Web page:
Tiny carrier molecules called nanoparticles are often attached to radiation-emitting atoms in advanced medical imaging systems such as positron emission tomography (PET). These nanoparticles, paired with the right radioactive partners, can emit their own distinctive and readily detectable radiation—often visible light, according to a study from Weill Cornell Medicine scientists.
The findings, published in the May issue of Nature Nanotechnology and online March 26, could lead to a host of new nanoparticle-based imaging technologies for diagnosing and monitoring cancers and other conditions.
“We found that in some cases, by adding the right nanoparticle, we can get thousands of times more visible light, and that in other cases nanoparticles can emit distinctive secondary X-rays,” said lead author Edwin Pratt, a doctoral student in pharmacology at the Weill Cornell Graduate School of Medical Sciences working in the lab of Dr. Jan Grimm, an associate professor in the Pharmacology Program at Weill Cornell Graduate School of Medical Sciences, an assistant professor of radiology at Weill Cornell Medicine and a member in pharmacology at Memorial Sloan Kettering Cancer Center.
Pratt noted that, in principle, multiple combinations of nanoparticles with radioactive partners could be used to make “multicolor” systems that simultaneously image more than one target in the body.
Dr. Grimm’s lab specializes in the study and development of advanced imaging methods, principally for the early diagnosis and monitoring of cancers. Many of these emerging technologies make use of Cerenkov luminescence, a phenomenon in which super-fast electrons, protons and other charged particles emitted by radioactive atoms, called radionuclides, generate visible light emissions in surrounding tissues. Physicians hope to use Cerenkov Luminescence Imaging (CLI), for example, to detect the precise extents of tumors during surgery, without the need for the large, expensive imaging equipment used to detect ionizing radiation emissions.
“A problem with CLI for some potential applications is that the light signal is very dim, so at the start of this study we were looking for ways to get a brighter signal,” Pratt said.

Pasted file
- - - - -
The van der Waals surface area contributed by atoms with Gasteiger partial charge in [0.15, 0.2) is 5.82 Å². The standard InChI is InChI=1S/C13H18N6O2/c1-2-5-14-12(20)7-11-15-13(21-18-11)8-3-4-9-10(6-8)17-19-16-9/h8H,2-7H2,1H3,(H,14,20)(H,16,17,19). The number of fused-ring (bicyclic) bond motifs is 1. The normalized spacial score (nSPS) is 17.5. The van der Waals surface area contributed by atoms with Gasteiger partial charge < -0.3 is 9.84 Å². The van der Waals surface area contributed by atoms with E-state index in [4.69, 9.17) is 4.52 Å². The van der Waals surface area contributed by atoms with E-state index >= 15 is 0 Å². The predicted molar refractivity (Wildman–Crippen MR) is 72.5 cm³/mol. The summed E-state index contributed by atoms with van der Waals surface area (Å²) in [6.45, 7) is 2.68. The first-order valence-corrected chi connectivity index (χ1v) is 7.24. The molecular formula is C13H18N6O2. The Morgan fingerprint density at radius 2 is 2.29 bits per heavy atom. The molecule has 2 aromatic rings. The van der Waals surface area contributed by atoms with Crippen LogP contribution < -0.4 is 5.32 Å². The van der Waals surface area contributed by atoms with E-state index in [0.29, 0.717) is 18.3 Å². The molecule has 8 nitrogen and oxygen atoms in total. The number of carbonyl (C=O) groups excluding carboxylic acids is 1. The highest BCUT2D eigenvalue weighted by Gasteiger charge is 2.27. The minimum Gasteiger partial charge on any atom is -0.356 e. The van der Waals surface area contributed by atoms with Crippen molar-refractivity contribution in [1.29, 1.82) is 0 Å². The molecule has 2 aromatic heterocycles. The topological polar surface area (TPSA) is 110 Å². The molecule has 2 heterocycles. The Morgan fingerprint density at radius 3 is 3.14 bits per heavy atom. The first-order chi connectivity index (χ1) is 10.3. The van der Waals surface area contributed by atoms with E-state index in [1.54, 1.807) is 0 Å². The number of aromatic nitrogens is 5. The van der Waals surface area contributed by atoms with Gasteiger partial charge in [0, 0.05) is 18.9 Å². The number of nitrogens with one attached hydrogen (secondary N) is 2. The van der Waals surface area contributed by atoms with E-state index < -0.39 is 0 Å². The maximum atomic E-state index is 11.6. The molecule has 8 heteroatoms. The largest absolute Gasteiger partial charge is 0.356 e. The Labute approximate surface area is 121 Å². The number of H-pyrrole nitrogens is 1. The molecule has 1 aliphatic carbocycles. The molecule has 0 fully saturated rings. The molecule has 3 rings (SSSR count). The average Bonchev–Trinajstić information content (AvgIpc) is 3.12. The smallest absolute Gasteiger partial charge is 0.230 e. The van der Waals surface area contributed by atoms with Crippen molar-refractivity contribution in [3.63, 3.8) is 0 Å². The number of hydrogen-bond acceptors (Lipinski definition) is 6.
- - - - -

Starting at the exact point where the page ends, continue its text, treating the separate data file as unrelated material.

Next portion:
It occurred to him and his colleagues that nanoparticles might offer a solution. These compounds normally keep radionuclides circulating in the body longer, steer them to tumors and other target tissues, and perform other functions useful in medical imaging. However, nanoparticles generally absorb some of the radiation from their radionuclide partners and re-emit it in some form. These secondary emissions typically are neglected in CLI and other radionuclide-based imaging technologies—and typically would be very dim. But conceivably, in some cases, they may “outshine” any other light generated by the radionuclide.
Pratt investigated this possibility, testing dozens of different radionuclides with dozens of different nanoparticles. He determined that some of these combinations result in visible light emissions that are hundreds to thousands of times more intense than the Cerenkov luminescence generated by radionuclides. He also found that some nanoparticles containing relatively large atoms—such as gold or gadolinium—emit X-rays of distinctive wavelengths when excited by certain radionuclides.
The results demonstrate that nanoparticles and standard imaging radionuclides can be combined to generate useful amounts of visible light, X-rays and other forms of radiation for potential imaging applications.
“We now hope to develop new imaging systems that incorporate these nanoparticle emissions,” Pratt said, “bringing color to a monochrome field of imaging.”